Getting closer to the family farm, the telltale signs of late spring in rural Quebec were surfacing at every turn. Though the production season had just come to a close a week or two prior, the buckets hanging off every last suitably sized maple tree, and the vast web of plastic pipelines for the gathering of sap used for maple syrup production remained a telltale sign of the season. Finally arriving at the family farm by late morning, my father suggested we take a bit of an exploratory jaunt while the weather was on our side. Recent heavy rains during the maple production season meant that those conventional trails would be out-of-bounds for anything other than a tractor—the soft terrain had led the sap gathering tractor rig to cut tire tracks roughly a foot deep through the forest, meaning passage with any vehicle not sporting an aftermarket lift kit would not survive unharmed.

Guided by my father’s 70+ years of wisdom, having lived in our little rural corner the entirety of his life, we set out for Chemin De La Riviere, a small partially paved track that runs alongside the St-Francis River—an offshoot from the St Lawrence via which settlers of the region traveled in the early 1500s (my personal ancestors included). Forced to double back due to a collapsed culvert that left a gap in the road roughly 12 feet deep and equally broad, our initial access to the riverbank seemed lost at first, until a relatively smooth field access presented itself. Walking the terrain as a precaution, we were effectively standing on a matted pile of reeds that last fall would have stood seven or eight feet tall. Though this created an oddly cushy surface, the seemed to be dense earth below the pile encouraging enough to attempt entry. Other than a mild decline rolling from the gravel road to the riverbank, the surface was generally flat, and the GLC made little if any fuss as I nudged my way around the terrain seeking the appropriate photo backdrop. Being somewhat limited to a blast radius of roughly 50 or 60 feet in any direction, I captured my desired shots, and rolled back up and onto the road. Score one for the GLC, as even the exit incline provided no challenge for its 4Matic all-wheel-drive system.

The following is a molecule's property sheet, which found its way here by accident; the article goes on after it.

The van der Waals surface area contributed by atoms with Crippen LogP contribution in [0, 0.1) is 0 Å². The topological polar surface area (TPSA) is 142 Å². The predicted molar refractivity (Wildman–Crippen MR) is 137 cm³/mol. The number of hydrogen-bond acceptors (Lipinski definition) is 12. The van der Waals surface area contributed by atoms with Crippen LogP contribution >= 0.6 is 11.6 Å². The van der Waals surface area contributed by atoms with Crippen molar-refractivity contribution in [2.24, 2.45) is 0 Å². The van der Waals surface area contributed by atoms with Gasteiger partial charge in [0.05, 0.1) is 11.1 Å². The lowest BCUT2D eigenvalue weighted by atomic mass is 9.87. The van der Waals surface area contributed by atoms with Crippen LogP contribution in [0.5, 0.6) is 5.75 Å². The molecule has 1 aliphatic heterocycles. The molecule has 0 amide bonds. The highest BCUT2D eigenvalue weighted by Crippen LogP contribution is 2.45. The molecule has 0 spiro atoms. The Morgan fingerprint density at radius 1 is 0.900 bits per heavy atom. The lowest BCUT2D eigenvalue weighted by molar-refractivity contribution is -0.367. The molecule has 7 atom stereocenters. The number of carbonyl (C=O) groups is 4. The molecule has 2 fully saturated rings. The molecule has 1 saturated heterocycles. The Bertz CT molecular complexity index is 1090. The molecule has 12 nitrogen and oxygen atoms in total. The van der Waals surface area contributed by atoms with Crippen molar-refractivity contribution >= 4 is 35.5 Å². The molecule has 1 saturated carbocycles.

img 6213 Going Rural: An unconventional adventure with the Mercedes Benz GLC300

2018 Mercedes-Benz GLC300

Next on the list the following morning, a requisite detour to Sherbrooke—roughly 45 minutes southeast—proved somewhat fruitful, all told. The university town has always been a bit of a peculiar one, where many segments of downtown retail struggling as the larger malls and large-format stores on the outskirts of town strip away downtown clientele the same way we continue to see across the country. That said, small coffee shops like Café général conserverie on Rue Alexendre are proving that the prospect of gentrification in some of these struggling neighborhoods is anything but out of the question. Our little excursion ended with a pit stop at a vintage shop known as Boutique Juste Du Vieux, where I tracked down a little memento of the visit—a vintage lighter, complete with its original box in seemingly functional condition. With my social endeavors accounted for, it was time to head back to the farm to meet my brother, who seemed to have a few brave ideas of where we might explore next.

“Remember the Sand Hill? There’s a back way into it now.”